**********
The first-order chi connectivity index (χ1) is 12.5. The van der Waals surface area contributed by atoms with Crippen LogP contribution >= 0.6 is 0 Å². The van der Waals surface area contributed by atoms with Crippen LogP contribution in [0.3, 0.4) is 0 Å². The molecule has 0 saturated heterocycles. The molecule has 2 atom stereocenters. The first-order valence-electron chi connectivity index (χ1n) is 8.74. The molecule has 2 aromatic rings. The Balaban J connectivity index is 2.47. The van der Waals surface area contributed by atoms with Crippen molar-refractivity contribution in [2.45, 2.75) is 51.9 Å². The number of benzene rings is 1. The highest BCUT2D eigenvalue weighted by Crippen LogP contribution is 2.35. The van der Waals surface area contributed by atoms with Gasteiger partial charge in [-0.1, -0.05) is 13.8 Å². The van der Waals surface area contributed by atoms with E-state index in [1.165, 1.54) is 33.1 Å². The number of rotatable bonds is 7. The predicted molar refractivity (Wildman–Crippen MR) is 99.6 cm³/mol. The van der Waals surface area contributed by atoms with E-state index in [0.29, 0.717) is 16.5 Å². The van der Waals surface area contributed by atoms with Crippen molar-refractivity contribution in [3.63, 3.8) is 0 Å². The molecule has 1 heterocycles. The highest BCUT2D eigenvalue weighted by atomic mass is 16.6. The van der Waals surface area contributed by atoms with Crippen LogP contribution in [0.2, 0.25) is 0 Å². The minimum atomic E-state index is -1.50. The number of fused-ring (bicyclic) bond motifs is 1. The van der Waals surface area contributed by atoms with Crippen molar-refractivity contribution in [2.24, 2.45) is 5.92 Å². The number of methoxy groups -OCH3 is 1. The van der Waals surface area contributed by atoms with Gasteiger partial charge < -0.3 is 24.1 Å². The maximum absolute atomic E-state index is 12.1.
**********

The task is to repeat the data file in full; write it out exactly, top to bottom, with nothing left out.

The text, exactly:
The first-order chi connectivity index (χ1) is 12.5. The van der Waals surface area contributed by atoms with Crippen LogP contribution >= 0.6 is 0 Å². The van der Waals surface area contributed by atoms with Crippen LogP contribution in [0.3, 0.4) is 0 Å². The molecule has 0 saturated heterocycles. The molecule has 2 atom stereocenters. The first-order valence-electron chi connectivity index (χ1n) is 8.74. The molecule has 2 aromatic rings. The Balaban J connectivity index is 2.47. The van der Waals surface area contributed by atoms with Crippen molar-refractivity contribution in [2.45, 2.75) is 51.9 Å². The number of benzene rings is 1. The highest BCUT2D eigenvalue weighted by Crippen LogP contribution is 2.35. The van der Waals surface area contributed by atoms with Gasteiger partial charge in [-0.1, -0.05) is 13.8 Å². The van der Waals surface area contributed by atoms with E-state index in [1.165, 1.54) is 33.1 Å². The number of rotatable bonds is 7. The predicted molar refractivity (Wildman–Crippen MR) is 99.6 cm³/mol. The van der Waals surface area contributed by atoms with E-state index in [0.29, 0.717) is 16.5 Å². The van der Waals surface area contributed by atoms with Crippen molar-refractivity contribution in [3.63, 3.8) is 0 Å². The molecule has 1 heterocycles. The highest BCUT2D eigenvalue weighted by atomic mass is 16.6. The van der Waals surface area contributed by atoms with Crippen LogP contribution in [0.2, 0.25) is 0 Å². The minimum atomic E-state index is -1.50. The number of fused-ring (bicyclic) bond motifs is 1. The van der Waals surface area contributed by atoms with Crippen molar-refractivity contribution in [2.24, 2.45) is 5.92 Å². The number of methoxy groups -OCH3 is 1. The van der Waals surface area contributed by atoms with Gasteiger partial charge < -0.3 is 24.1 Å². The maximum absolute atomic E-state index is 12.1.